Stepping inside the saloon is like stepping into the past. Many features throughout the building are the original pieces. One of the first things that can be seen is the windbreak, which serves a dual purpose. The structure helps keep the harsh Leadville winds and cold weather out. However, it was also used to obstruct the view of drinkers inside. At the time, women of moral standard did not go into such establishments, but if they could see their husbands drinking from the street a verbal lashing was sure to follow. The windbreak makes it impossible to see anything without fully entering the saloon.
Past the windbreak the original bar can be seen. Designed as a walk up bar only, the front bar was lined with a foot rail and a few brass spittoons along the floor. The white oak back bar, windbreak, swinging doors, the mahogany front bar, and the 3/4 inch diamond dust mirrors came from the Brunswick Company in St Louis Missouri. It took three weeks for the pieces to arrive, part by covered wagon and part by train. When the train arrived, it was completely gutted. The two booths in the bar were the seats on the train.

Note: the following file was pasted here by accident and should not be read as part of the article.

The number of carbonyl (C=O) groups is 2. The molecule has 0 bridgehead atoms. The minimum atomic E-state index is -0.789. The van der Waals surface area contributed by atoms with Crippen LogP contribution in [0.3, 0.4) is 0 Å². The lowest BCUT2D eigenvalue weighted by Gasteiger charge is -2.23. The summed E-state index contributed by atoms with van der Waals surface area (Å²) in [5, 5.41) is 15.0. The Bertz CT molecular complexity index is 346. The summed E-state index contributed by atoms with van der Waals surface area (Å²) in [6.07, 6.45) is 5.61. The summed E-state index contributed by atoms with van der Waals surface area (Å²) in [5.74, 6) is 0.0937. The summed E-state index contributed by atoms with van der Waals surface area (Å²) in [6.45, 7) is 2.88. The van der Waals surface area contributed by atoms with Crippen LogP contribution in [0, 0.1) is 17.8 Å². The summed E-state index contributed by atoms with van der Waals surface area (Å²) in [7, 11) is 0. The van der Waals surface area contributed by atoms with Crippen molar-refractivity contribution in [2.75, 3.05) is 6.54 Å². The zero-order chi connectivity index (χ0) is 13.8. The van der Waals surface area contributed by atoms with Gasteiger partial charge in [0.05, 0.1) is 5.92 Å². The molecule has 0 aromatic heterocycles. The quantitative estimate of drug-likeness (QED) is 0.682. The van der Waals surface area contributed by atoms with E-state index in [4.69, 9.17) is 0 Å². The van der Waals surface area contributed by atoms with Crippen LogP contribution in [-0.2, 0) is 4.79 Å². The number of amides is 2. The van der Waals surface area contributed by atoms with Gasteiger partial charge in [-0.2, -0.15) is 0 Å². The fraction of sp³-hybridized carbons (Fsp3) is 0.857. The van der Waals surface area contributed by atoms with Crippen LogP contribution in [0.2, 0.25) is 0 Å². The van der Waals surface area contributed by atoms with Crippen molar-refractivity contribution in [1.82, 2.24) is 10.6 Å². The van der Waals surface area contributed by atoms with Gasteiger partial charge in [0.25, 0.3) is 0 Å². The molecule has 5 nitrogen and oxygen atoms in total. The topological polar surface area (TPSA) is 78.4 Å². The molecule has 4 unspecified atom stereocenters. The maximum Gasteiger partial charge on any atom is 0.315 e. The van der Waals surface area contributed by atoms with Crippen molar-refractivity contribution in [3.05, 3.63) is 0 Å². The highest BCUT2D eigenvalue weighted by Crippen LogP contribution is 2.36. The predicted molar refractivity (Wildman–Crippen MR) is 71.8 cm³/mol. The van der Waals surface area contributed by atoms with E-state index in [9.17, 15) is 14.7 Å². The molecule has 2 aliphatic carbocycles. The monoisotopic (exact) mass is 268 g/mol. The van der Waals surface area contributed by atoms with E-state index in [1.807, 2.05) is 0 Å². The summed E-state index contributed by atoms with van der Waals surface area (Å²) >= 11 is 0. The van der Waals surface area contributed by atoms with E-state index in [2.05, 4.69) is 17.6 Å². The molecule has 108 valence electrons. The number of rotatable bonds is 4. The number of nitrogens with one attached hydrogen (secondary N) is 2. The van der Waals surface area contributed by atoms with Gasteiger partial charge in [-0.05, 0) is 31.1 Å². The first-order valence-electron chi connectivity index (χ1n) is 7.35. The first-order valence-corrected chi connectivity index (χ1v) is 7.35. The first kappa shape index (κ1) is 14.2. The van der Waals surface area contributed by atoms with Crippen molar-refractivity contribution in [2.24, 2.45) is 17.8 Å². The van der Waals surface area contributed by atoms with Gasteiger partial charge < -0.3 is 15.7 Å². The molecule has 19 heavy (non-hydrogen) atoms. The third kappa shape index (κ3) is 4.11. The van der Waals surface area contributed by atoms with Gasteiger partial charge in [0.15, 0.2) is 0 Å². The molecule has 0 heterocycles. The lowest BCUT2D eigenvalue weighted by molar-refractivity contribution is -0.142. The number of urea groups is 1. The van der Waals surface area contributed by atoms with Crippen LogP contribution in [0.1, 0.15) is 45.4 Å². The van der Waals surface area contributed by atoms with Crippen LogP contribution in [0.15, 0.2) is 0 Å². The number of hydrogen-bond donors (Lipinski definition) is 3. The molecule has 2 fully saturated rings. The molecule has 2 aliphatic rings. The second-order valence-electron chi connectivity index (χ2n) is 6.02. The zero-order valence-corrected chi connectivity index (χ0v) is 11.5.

Around 1883, Shortly after the gun fight at the O.K. Corral, outlaw John Henry "Doc" Holiday moved to Leadville. He lived across the street above the Hymam Saloon. A dentist by trade, notorious gambler and gunfighter by reputation. On August 19, 1884 he shot ex-Leadville policeman Billy Allen, who had threatened him for failing to pay a $5 debt. Despite overwhelming evidence, a jury found him not guilty of the shooting or the attempted murder. While living in Leadville he frequented the Silver Dollar Saloon; trying his luck at gambling. Oftentimes he could be found dealing cards, tending bar, or playing the black piano that remains in the back room of the saloon to this day.
Margaret "Molly" Brown, known as "The Unsinkable Molly Brown", moved to Leadville when she was 18. In 1886 she married a mining engineer who was twelve years older, James J. Brown. Defying social expectations. Molly and John were frequent visitors to the saloon.
Oscar Wilde appeared at the Tabor Opera House during his 1882 American Aesthetic Movement lecture tour. After his lectures he would cross the street for drinks at the saloon. Wilde later recounted a visit to a local saloon, "Where I saw the only rational method of art criticism, I have come across over the piano was printed a notice, Please do not shoot the pianist. He is doing his best."
As with any old building The Legendary Silver Dollar Saloon is no stranger to the Paranormal. Walking through the back room, among the other pictures on the walls is a photo taken in the 1980's of one of our resident ghosts!
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